Home About us Editorial board Search Ahead of print Current issue Archives Submit article Instructions Subscribe Contacts Login 
Print this page Email this page Users Online: 232
Year : 2018  |  Volume : 11  |  Issue : 4  |  Page : 366-370

Traumatic optic neuropathy: Surgical intervention improves vision and color perception

Department of Ophthalmology, Andaman and Nicobar Islands Institution of Medical Sciences, Port Blair, Andaman and Nicobar Islands, India

Correspondence Address:
Sujit Das
Department of Ophthalmology, Andaman and Nicobar Islands Institution of Medical Sciences, Port Blair - 744 104, Andaman and Nicobar Islands
Login to access the Email id

Source of Support: None, Conflict of Interest: None

DOI: 10.4103/mjdrdypu.MJDRDYPU_227_17

Rights and Permissions

The most common cause of traumatic optic neuropathy (TON) is indirect injury to the optic nerve, which is thought to be the result of transmitted shock from an orbital impact to the intracanalicular portion of optic nerve. Direct TON can result from penetrating injury or from bony fragments in the optic canal or orbit piercing the optic nerve. Orbital hemorrhage and optic nerve sheath hematoma can also cause TON by direct compression. There may be optic nerve avulsion and transection also. Trauma to the optic nerve rarely improves vision with best of the management. The diagnosis of TON is made clinically based on history and ophthalmic signs along with neurological investigations. The management of indirect optic nerve injury is controversial. Experimental studies of optic nerve injury have employed Corticosteroid Randomization After Significant Head injury study, National Acute Spinal Cord Injury Study (NASCIS 2 and 3) and optic canal depression surgery. Most of the therapeutic regimens have been extrapolated from the NASCIS II, which showed a statistically significant improvement in neurologic outcome (motor and sensory) in a subgroup analysis of acute spinal cord injury patients receiving a methylprednisolone 30 mg/kg bolus within 8 h of injury, followed by 5.4 mg/kg/h for 23 h, but sometimes have high death rates and other complications. Based on the studies, good results can be obtained if interventions are made within 8 h of incident and observation thereafter.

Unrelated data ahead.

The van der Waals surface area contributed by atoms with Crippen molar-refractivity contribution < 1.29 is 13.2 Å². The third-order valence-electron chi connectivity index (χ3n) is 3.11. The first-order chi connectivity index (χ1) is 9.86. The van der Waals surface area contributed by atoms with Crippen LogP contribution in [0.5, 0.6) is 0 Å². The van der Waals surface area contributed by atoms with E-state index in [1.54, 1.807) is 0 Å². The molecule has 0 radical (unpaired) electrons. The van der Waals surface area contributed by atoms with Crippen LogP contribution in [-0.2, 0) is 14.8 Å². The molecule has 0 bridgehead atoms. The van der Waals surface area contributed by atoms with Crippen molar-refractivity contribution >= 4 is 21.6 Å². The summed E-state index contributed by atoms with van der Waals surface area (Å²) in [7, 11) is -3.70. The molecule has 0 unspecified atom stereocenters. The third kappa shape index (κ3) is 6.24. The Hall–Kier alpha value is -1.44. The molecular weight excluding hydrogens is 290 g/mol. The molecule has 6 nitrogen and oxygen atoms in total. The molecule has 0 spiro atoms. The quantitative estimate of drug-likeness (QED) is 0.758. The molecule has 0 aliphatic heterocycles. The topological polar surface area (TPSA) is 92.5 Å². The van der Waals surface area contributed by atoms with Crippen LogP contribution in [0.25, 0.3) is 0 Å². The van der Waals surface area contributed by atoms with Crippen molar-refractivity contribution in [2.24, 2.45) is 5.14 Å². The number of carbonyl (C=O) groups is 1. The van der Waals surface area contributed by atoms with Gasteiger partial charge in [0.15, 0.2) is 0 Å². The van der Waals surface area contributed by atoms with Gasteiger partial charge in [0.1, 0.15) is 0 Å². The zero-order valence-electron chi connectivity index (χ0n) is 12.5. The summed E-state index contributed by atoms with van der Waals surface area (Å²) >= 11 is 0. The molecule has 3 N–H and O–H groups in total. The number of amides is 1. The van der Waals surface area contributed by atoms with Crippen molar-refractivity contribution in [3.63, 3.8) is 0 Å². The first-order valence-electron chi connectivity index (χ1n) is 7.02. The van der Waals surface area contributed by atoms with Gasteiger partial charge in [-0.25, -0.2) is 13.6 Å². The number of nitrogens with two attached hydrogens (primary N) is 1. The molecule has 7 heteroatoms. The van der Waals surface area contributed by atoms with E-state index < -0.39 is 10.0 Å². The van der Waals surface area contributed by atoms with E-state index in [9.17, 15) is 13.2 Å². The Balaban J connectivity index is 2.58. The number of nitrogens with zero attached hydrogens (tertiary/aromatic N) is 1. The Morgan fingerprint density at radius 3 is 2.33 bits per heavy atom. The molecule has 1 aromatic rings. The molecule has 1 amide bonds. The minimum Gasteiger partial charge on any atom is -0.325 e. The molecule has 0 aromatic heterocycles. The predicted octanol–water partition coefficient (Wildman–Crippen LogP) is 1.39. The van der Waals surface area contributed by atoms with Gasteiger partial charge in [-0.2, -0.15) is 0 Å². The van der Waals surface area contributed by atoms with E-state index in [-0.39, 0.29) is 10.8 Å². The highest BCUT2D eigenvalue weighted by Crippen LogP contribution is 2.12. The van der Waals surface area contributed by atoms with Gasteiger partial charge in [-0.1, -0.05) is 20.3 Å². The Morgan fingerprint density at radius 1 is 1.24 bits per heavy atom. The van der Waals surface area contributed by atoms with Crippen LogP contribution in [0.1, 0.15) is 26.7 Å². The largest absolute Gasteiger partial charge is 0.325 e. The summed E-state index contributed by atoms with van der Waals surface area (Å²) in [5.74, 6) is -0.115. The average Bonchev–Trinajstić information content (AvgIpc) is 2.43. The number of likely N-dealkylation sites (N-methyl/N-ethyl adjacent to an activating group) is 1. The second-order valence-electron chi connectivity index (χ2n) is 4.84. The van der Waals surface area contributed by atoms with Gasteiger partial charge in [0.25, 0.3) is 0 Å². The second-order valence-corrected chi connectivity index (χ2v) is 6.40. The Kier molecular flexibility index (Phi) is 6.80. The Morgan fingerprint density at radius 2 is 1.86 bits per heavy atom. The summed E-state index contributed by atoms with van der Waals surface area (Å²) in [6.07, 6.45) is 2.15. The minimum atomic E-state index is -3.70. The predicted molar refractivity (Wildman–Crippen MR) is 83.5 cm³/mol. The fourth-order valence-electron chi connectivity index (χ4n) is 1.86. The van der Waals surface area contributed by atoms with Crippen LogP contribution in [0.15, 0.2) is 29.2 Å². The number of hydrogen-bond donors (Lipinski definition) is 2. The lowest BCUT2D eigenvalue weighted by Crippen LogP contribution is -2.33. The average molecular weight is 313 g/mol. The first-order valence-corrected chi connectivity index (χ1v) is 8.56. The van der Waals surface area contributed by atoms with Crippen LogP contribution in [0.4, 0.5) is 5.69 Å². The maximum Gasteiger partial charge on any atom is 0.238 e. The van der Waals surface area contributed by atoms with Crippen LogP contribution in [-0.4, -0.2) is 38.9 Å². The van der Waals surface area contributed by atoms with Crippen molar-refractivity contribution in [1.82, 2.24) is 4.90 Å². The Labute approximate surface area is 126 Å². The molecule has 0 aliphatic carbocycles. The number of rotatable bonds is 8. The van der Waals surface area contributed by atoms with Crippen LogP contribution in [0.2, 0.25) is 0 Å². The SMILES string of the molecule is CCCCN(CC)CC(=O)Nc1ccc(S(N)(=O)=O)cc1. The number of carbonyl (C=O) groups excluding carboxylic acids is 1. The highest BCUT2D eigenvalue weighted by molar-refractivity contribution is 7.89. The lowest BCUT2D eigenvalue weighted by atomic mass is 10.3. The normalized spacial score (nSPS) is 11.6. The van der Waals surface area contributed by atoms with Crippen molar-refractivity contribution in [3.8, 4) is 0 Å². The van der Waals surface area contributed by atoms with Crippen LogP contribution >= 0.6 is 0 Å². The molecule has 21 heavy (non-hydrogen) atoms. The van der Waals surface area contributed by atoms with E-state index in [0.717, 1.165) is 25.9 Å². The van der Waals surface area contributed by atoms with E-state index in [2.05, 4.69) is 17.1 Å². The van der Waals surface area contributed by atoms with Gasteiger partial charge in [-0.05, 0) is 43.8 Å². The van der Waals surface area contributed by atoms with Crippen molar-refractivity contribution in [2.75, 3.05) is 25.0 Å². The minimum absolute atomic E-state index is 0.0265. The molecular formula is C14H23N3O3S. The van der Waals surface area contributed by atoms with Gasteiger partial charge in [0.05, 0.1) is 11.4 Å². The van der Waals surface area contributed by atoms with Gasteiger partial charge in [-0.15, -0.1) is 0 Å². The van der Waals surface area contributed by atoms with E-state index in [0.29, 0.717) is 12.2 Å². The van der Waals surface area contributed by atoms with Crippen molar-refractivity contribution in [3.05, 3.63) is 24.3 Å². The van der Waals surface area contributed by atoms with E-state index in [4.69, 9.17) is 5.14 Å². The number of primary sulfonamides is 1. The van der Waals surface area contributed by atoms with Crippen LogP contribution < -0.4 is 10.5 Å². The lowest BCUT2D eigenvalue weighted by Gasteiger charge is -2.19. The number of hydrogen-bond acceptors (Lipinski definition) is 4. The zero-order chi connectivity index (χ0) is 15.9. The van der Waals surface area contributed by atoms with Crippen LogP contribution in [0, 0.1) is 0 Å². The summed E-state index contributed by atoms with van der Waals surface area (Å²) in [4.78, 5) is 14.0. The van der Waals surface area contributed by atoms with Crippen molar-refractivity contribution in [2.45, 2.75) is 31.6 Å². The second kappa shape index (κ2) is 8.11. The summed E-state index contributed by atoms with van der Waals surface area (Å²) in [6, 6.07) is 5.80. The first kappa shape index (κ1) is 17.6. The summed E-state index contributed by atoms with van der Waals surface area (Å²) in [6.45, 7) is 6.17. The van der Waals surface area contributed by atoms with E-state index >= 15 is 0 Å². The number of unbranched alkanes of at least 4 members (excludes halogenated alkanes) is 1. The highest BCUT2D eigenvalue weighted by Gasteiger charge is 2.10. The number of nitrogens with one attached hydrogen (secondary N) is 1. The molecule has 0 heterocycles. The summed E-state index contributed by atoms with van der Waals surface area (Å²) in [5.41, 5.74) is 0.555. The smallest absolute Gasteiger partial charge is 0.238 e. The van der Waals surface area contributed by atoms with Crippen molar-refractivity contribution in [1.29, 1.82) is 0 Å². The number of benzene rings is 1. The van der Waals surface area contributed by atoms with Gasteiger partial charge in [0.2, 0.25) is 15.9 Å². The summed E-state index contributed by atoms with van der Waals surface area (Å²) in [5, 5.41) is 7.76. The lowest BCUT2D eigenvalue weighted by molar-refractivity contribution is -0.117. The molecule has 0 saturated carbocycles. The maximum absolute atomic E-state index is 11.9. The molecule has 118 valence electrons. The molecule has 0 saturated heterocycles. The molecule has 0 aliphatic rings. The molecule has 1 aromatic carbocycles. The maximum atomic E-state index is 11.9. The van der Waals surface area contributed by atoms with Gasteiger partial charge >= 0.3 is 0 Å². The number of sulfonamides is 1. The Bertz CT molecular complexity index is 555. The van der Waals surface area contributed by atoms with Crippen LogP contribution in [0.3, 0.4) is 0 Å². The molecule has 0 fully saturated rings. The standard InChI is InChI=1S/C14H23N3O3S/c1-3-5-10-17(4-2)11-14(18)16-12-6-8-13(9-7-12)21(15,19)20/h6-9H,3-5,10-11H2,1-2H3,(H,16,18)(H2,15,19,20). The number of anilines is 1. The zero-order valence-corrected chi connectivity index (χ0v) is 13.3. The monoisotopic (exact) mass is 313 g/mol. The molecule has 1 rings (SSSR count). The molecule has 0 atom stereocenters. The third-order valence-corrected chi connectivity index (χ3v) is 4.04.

Print this article     Email this article
 Next article
 Previous article
 Table of Contents

 Similar in PUBMED
   Search Pubmed for
   Search in Google Scholar for
 Related articles
 Citation Manager
 Access Statistics
 Reader Comments
 Email Alert *
 Add to My List *
 * Requires registration (Free)

 Article Access Statistics
    PDF Downloaded111    
    Comments [Add]    

Recommend this journal